Keep in mind that specifically this resource is completely in Chinese, so basic ability in Mandarin is definitely a benefit here.

Get a Taiwanese Teacher

After having listened and practiced enough, you are now ready to start speaking the language.

For this, getting a Taiwanese teacher becomes necessary. At this stage, you do not yet speak the language fluently and have certain understanding of words and sentence patterns.

As most native speakers will not have the patience or dedication to wait while you slowly build your sentences, it can be quite hard to find such people to help you at this stage.

Therefore, having a Taiwanese teacher sit down with you, listen to you and help you improve your speaking speed, recall of vocabulary and grammar patterns is invaluable.

Go To Taiwan

There is a point to be said about immersion and how important it is for learning a language.

As mentioned at the start of this article, an unfortunate fact of life is that the younger generation of people in Taiwan do not speak Taiwanese as often as the older generation does.

However, going to Taiwan and specifically hanging out in parks, near temples and other areas with a majority older population, you will inevitably hear a lot of Taiwanese around you.

This is especially true if you spend part of the time in Taipei, and part of it in smaller places in the South of Taiwan, such as Taitung or even smaller places like Yunlin.

Get To Know The Locals

At this point, trying to use the language with the locals is an obvious next step.

As mentioned, locations such as temples, churches, recreational parks and such are teeming with older retired people, who do not only have the benefit of being carriers of Taiwanese Hokkien as their default language, but also do not have other matters to attend to thanks to their retirement.

This means that they simply sit around and are more than happy to talk with people, especially foreigners who are learning their language.

Getting to know people in any language is always a great way to learn a language.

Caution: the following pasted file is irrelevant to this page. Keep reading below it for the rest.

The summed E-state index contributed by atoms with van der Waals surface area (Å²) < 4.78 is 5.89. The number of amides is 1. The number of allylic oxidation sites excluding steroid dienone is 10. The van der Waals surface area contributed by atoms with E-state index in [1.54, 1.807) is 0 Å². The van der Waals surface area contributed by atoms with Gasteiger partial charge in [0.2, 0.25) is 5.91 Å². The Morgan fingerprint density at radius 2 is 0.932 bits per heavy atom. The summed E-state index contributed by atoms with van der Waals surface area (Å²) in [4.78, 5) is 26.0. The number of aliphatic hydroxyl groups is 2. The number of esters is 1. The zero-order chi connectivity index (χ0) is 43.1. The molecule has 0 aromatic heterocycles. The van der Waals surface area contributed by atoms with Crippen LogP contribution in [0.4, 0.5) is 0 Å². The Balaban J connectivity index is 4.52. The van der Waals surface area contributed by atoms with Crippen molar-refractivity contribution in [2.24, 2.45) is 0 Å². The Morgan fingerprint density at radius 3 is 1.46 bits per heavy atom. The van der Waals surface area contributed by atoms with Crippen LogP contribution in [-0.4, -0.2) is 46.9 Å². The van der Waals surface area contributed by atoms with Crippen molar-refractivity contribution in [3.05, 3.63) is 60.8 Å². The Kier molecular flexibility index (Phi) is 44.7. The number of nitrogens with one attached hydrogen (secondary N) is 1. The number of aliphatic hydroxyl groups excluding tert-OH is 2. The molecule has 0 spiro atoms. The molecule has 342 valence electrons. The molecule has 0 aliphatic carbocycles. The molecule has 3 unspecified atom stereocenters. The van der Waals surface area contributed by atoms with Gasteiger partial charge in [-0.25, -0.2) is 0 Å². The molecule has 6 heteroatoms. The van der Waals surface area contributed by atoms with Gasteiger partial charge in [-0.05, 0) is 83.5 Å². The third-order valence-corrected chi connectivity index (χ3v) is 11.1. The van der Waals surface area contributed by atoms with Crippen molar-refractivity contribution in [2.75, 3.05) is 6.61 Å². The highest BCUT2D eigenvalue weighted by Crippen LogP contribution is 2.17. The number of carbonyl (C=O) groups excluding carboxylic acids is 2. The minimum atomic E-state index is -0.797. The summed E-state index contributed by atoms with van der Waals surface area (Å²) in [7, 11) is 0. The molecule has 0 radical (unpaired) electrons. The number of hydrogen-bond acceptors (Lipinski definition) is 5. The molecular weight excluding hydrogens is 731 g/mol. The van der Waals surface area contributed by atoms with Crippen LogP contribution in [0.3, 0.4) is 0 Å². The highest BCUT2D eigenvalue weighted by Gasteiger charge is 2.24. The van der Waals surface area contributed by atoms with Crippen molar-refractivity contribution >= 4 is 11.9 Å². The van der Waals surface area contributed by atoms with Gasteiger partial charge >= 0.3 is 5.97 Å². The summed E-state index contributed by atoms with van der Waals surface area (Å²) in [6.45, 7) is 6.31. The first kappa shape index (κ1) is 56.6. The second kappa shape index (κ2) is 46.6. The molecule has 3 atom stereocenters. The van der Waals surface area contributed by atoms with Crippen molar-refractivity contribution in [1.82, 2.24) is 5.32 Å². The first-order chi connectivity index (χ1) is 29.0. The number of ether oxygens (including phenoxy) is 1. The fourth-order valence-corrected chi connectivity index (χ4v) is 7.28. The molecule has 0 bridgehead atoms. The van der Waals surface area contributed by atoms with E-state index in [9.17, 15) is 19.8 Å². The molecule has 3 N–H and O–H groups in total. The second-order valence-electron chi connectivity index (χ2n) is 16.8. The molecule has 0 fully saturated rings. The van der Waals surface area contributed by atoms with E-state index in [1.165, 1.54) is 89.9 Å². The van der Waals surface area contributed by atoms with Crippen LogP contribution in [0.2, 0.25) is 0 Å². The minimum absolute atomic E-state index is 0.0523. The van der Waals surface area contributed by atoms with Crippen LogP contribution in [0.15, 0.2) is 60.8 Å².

Participate In Communities

One other way of getting to know the locals is through participation in the community.

Special events such as Taiwanese religious festivals are an extremely common occurrence and are celebrated in virtually all temples.

Similarly, there is a big community of Christian followers, who meet together in church or other religious settings and interact, in many cases in Taiwanese.

There are even special Taiwanese language Masses happening in many church centres every week. The community is extremely welcoming, even if you are not religious, as long as you are respectful of their beliefs.

Best Way To Learn Taiwanese #9 – Get Inspired By Others

As language learning is a long process that takes many years, it is easy to get demotivated along the road. Keep in mind that you should never compare your own progress with the progress of others.

You should ONLY compare your Taiwanese to how it was a week/month/year before, so as to see how you are improving.

Nonetheless, watching other fluent Taiwanese speakers can work as a motivator to further try and learn the language. Your thought process should be “It will be amazing when I reach the same level as this guy/girl” rather than “How will I ever get to the level of this guy/girl?”.

For such a motivation booster, the channel Aiong Taigi has a great educational benefit, as well as a good start for the Youtube Rabbit Hole of suggestions for content focus on appreciation of Taiwanese language and culture.

Best Way To Learn Taiwanese #10 – Listen to More Taiwanese Content

Now that you have been studying Taiwanese for quite a while, it is time to go back to the start!

At this point, you should try and rewatch the dramas and shows you saw at the start of your journey, and instead of just getting the feel of the language, you should try to catch as many words as possible and see if you can recognize the sentence patterns from your previous studies.

Again, DO NOT get demotivated if there are many things you do not understand. Language learning is a marathon, not a sprint, and you should go back every few months to rewatch the same content to compare what you understand now as opposed to what you understand 3, 6 and 12 months earlier.

There you have it! The best way to learn Taiwanese, right there in one easy to follow guide!

While we might have provided the tips in a graded manner, feel free to mix and match.

Motivation is key here, so if you find that you enjoy certain ideas more than others, feel free to use them also at the start.

The more exposed you are to the language, and the more engaged you are with it, the better your Taiwanese will become! Learn to enjoy the process!